There is game show called "Let's Make a Deal". Although this show has no pretensions of intellectualism, it has created a logical puzzle that fools nearly everybody. I heard about this puzzle on TV a few days ago, where a university professor presented the problem, and gave the correct answer, but he did not have time to explain fully. I was sure he was wrong, and continued to try to figure it out most of the night. By the morning, I was even more convinced he was wrong, so I decided to look it up on Wikipedia. You can find it in this entry "The Monty Hall Problem."
This entry goes through several different mathematical proofs, only a few of which I understood. And now I realize I was wrong. I had thought it didn't matter, but when Monty offers to let you change to a different door, you should always take the offer.
But why do well educated, mathematically trained humans almost always get fooled by this problem, when apparently even a pigeon can typically figure it out with time? In my opinion, the deceptive part is that Monty Hall is consciously trying to help you, while every normal human instinct would be to fear that he is trying to beat you.
Here is the problem. You have three doors. One door has a car, the other doors have gag gifts. First you are asked to choose a door, and you can win what is behind the door you choose. Monty then opens a door with a gag gift, and offers you the choice of switching to the remaining (still closed) door. Should you switch or not?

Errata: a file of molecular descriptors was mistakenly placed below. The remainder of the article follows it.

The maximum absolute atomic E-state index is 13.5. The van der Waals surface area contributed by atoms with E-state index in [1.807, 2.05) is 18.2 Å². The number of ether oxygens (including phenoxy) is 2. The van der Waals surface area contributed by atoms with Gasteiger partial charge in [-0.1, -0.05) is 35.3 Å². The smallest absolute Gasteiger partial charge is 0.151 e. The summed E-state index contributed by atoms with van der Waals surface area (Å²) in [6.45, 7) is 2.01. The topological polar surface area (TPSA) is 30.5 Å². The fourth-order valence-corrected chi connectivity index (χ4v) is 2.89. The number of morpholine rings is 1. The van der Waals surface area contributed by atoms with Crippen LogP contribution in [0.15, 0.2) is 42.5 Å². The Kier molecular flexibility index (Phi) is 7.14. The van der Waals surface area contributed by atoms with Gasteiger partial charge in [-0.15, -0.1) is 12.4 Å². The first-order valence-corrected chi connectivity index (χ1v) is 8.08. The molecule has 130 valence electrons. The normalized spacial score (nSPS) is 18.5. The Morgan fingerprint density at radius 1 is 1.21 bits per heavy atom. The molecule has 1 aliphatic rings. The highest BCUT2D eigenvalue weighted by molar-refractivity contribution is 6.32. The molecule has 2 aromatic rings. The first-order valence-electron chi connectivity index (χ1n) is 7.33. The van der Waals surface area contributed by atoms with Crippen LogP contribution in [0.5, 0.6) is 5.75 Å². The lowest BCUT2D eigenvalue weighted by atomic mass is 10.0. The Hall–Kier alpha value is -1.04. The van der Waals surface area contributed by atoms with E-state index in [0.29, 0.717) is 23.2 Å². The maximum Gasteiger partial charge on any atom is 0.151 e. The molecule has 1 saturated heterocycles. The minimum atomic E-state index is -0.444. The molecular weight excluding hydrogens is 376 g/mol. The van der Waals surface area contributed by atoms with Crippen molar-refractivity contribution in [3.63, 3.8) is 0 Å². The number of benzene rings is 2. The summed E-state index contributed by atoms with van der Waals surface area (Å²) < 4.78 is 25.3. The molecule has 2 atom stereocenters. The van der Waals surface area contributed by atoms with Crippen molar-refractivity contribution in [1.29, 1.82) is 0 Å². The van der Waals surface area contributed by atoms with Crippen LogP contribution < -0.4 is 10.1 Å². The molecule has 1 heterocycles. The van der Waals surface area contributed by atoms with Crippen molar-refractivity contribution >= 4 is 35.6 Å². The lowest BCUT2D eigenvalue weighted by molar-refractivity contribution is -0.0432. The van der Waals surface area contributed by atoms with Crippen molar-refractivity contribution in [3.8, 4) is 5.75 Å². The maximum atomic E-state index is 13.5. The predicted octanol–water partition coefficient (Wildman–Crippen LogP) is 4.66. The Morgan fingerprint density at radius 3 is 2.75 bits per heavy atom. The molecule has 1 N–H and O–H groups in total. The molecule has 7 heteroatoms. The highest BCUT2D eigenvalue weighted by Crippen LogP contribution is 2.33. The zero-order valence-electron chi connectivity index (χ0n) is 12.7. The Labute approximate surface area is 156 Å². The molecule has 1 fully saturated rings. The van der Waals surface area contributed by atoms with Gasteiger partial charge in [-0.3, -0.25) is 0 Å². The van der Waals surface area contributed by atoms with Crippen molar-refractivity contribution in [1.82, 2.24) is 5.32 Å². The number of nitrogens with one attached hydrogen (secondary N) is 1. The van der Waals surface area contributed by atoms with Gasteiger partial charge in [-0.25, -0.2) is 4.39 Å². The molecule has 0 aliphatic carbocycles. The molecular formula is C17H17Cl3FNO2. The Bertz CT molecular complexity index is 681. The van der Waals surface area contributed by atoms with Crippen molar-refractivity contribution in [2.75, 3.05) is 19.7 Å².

Most people (including mathematical wizzes and "The Lost Motorcyclist") instinctively figure that the odds of winning the car are exactly the same, whether you switch or not. Au contraire, your odds of winning are 66% if you switch, and 33% if you don't switch.
This is all explained, with several different proofs in the wikipedia entry. If you wish to figure it out for yourself, take a few days before continuing to look at the answer.
Now are you sure it doesn't matter whether you switch or not? This is an explanation of why you should switch in my own words. You have a 33% chance of winning when you pick your door, but that leaves Monty with a 66% chance of getting the car behind one of his two doors. Then Monty gets a chance to look behind the other two doors, and he eliminates the gag gift. Then he offers you the chance to switch with his best door, even though it contains a car 2/3 of the time. That's why you should take it.
What I think we should learn from Monty Hall is that strangers are not always out to win. In some extremely rare situations, they want you to win. But it's probably pretty rare, so most of the time you'd still be better off being suspicious of "generous offers". And that includes leasing a car vs. buying, in case you don't win the car on "Let's Make a Deal".